RE: Spoiled Reward-Pathway Hypothesis

From: Vincent Campbell (
Date: Wed Aug 22 2001 - 10:48:00 BST

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    From: Vincent Campbell <>
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    Subject: RE: Spoiled Reward-Pathway Hypothesis
    Date: Wed, 22 Aug 2001 10:48:00 +0100
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    Well, there is an increasing if controversial view that there are such
    things as addictive personalities, people who are inherently prone to become
    addicted to things, that may have a biological basis- a bit like the way
    some people are very timid and others are major thrill-seekers (possible due
    to different levels of MAO, Monoamine Oxidase an enzyme important in
    relation to serotonin).

    I think this relates to that debate about whether or not human evolution has
    effectively stopped or not. A bit like the impossible to answer question of
    when did hominids become recognisably human, because must of the evolution
    appears to have gone on in the brain, which doesn't fossilise. What if
    thinks like addictive behaviour, given the largely safe environment people
    (in the developed world anyway) grow up in, that means that people prone to
    obsessive repetition of behaviour where they might have died off in the
    ancestral environment.

    It's a bit like something I've always wondered- is human eyesight
    potentially going to get progressively worse now that those with poor vision
    aren't eaten by smilodons but instead can wear glasses/contact lenses/get
    laser correction surgery? I suppose there's the thonry issue of whether
    glasses make a person less attrative or not, but not the extent of
    celebrities wearing glasses (when they often clearly don't need them)-
    shades mostly. Big 70s style ones, with coloured lenses like those worn for
    some kinds of dyslexia seem very fashionable at the moment. I have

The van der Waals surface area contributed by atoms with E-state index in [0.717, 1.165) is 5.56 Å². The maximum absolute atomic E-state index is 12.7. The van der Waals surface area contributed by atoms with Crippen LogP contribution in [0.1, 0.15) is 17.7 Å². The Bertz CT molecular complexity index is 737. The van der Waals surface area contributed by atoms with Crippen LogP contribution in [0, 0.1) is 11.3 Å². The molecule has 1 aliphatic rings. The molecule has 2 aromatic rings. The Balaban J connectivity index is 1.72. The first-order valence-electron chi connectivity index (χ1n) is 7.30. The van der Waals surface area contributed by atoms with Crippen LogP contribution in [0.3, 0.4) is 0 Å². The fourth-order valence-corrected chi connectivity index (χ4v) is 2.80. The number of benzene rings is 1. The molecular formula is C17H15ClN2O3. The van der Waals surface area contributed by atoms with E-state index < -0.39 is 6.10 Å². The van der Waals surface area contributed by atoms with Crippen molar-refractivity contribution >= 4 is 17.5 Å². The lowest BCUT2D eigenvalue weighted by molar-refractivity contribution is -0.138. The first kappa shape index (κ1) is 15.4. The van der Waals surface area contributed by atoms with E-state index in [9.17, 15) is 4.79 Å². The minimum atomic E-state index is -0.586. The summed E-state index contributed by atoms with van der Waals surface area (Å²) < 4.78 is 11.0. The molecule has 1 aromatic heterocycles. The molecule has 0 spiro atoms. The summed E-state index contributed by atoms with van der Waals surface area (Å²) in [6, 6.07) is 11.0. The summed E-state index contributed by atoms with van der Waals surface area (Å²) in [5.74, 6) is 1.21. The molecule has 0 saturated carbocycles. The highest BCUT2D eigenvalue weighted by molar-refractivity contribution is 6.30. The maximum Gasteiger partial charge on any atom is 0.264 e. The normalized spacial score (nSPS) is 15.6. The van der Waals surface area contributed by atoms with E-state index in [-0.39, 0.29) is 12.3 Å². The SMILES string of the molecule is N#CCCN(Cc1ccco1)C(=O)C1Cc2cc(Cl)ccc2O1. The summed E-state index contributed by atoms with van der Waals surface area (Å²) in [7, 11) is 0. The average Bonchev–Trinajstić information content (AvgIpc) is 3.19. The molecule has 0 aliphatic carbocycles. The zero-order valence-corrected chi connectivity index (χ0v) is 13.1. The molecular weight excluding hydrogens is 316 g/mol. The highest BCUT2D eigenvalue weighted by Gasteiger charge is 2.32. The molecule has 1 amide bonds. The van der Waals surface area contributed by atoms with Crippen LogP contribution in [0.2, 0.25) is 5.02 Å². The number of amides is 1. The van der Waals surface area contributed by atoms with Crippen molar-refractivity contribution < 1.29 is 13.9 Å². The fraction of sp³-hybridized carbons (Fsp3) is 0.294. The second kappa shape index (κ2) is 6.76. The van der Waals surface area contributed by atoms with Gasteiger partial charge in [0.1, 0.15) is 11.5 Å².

definitely reached that age where fashion trends are now incomprehensible to
    me (not that I understood them that well as a teenager). But I digress....


    > ----------
    > From: Philip Jonkers
    > Reply To:
    > Sent: Monday, August 20, 2001 3:11 pm
    > To:
    > Subject: Re: Spoiled Reward-Pathway Hypothesis
    > Philip:
    > > > Natural selection ought to favor birds who aren't drunk
    > > an
    > > > entire season. I am well aware also that drugs (including alcohol)
    > > are
    > > > not uncommon for usage in the animal kingdom. I cannot imagine,
    > > > really, that natural selection would allow for animal `druggies' to
    > > > emerge and maintain in the extremely competitive and demanding
    > > natural
    > > > world.
    > Joe:
    > > It's a cost-benefit analysis; when fermented barries are the only (or
    > > the major) source of food available, the collateral damage some
    > > drunken birds do to themselves could be much less than the
    > > massive die-off afflicting starving flocks. Of course, selection
    > > pressures would progressively weed out those birds unable to
    > > handle their liquor, the ones who could handle it would live to
    > > reproduce, and subsequent generations would find the equation
    > > more and more in favor of the berry-eating stoners.
    > Hi Joe, thanks also for the feedback. Fair enough, natural selection seems
    > to favor the sober animal and permits the occasional user. So much
    > for the animal kingdom, I'm still left with humans who, I think it's
    > safe to say, generally are susceptible to develop addiction of whatever
    > kind.
    > Can you account for this with arguments ignoring human culture?
    > Philip.
    > ===============================================================
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